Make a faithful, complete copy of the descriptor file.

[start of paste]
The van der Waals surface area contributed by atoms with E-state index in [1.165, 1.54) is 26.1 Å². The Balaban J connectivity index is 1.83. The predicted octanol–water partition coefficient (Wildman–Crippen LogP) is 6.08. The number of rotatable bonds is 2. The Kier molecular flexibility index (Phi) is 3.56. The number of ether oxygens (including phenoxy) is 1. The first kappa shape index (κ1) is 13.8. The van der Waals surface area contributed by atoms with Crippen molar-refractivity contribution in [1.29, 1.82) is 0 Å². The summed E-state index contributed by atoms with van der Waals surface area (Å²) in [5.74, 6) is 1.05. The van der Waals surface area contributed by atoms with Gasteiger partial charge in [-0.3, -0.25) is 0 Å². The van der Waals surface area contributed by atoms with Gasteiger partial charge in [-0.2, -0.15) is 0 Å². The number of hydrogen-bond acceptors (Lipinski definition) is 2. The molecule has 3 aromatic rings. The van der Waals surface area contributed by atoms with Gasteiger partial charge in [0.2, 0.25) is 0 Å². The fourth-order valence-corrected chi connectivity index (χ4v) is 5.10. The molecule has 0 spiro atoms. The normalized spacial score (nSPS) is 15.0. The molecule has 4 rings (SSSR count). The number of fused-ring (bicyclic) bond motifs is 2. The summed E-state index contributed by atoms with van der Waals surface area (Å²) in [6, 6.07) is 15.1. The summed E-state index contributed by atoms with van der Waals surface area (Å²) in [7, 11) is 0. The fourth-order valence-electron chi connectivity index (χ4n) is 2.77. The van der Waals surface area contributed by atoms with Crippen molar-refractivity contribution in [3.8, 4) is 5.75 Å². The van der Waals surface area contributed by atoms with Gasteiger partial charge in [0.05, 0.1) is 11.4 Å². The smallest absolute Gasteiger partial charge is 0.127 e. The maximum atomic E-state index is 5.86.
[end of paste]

The van der Waals surface area contributed by atoms with E-state index in [1.165, 1.54) is 26.1 Å². The Balaban J connectivity index is 1.83. The predicted octanol–water partition coefficient (Wildman–Crippen LogP) is 6.08. The number of rotatable bonds is 2. The Kier molecular flexibility index (Phi) is 3.56. The number of ether oxygens (including phenoxy) is 1. The first kappa shape index (κ1) is 13.8. The van der Waals surface area contributed by atoms with Crippen molar-refractivity contribution in [1.29, 1.82) is 0 Å². The summed E-state index contributed by atoms with van der Waals surface area (Å²) in [5.74, 6) is 1.05. The van der Waals surface area contributed by atoms with Gasteiger partial charge in [-0.3, -0.25) is 0 Å². The van der Waals surface area contributed by atoms with Gasteiger partial charge in [-0.2, -0.15) is 0 Å². The number of hydrogen-bond acceptors (Lipinski definition) is 2. The molecule has 3 aromatic rings. The van der Waals surface area contributed by atoms with Gasteiger partial charge in [0.2, 0.25) is 0 Å². The fourth-order valence-corrected chi connectivity index (χ4v) is 5.10. The molecule has 0 spiro atoms. The normalized spacial score (nSPS) is 15.0. The molecule has 4 rings (SSSR count). The number of fused-ring (bicyclic) bond motifs is 2. The summed E-state index contributed by atoms with van der Waals surface area (Å²) in [6, 6.07) is 15.1. The summed E-state index contributed by atoms with van der Waals surface area (Å²) in [7, 11) is 0. The fourth-order valence-electron chi connectivity index (χ4n) is 2.77. The van der Waals surface area contributed by atoms with Crippen molar-refractivity contribution in [3.8, 4) is 5.75 Å². The van der Waals surface area contributed by atoms with Gasteiger partial charge in [0.05, 0.1) is 11.4 Å². The smallest absolute Gasteiger partial charge is 0.127 e. The maximum atomic E-state index is 5.86.